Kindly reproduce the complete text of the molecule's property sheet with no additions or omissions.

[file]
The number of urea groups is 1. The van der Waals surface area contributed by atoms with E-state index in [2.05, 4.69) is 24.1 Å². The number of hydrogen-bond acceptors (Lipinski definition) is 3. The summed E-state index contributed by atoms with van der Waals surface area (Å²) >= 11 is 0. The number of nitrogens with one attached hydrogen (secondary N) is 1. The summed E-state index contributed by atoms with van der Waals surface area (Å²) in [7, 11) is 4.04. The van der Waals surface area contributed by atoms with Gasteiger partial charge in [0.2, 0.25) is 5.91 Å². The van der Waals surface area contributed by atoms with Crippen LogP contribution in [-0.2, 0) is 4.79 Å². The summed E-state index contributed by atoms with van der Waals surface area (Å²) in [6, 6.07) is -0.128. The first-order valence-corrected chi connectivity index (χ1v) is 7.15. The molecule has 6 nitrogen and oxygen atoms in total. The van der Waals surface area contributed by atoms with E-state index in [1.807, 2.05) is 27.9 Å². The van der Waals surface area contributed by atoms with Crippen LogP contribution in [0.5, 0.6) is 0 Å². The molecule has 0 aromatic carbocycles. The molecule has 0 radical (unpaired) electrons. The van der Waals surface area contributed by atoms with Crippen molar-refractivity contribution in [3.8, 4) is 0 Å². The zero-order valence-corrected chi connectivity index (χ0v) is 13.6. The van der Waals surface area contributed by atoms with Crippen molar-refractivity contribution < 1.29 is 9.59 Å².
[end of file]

The number of urea groups is 1. The van der Waals surface area contributed by atoms with E-state index in [2.05, 4.69) is 24.1 Å². The number of hydrogen-bond acceptors (Lipinski definition) is 3. The summed E-state index contributed by atoms with van der Waals surface area (Å²) >= 11 is 0. The number of nitrogens with one attached hydrogen (secondary N) is 1. The summed E-state index contributed by atoms with van der Waals surface area (Å²) in [7, 11) is 4.04. The van der Waals surface area contributed by atoms with Gasteiger partial charge in [0.2, 0.25) is 5.91 Å². The van der Waals surface area contributed by atoms with Crippen LogP contribution in [-0.2, 0) is 4.79 Å². The summed E-state index contributed by atoms with van der Waals surface area (Å²) in [6, 6.07) is -0.128. The first-order valence-corrected chi connectivity index (χ1v) is 7.15. The molecule has 6 nitrogen and oxygen atoms in total. The van der Waals surface area contributed by atoms with E-state index in [1.807, 2.05) is 27.9 Å². The van der Waals surface area contributed by atoms with Crippen LogP contribution in [0.5, 0.6) is 0 Å². The molecule has 0 aromatic carbocycles. The molecule has 0 radical (unpaired) electrons. The van der Waals surface area contributed by atoms with Crippen molar-refractivity contribution in [3.8, 4) is 0 Å². The zero-order valence-corrected chi connectivity index (χ0v) is 13.6. The van der Waals surface area contributed by atoms with Crippen molar-refractivity contribution < 1.29 is 9.59 Å².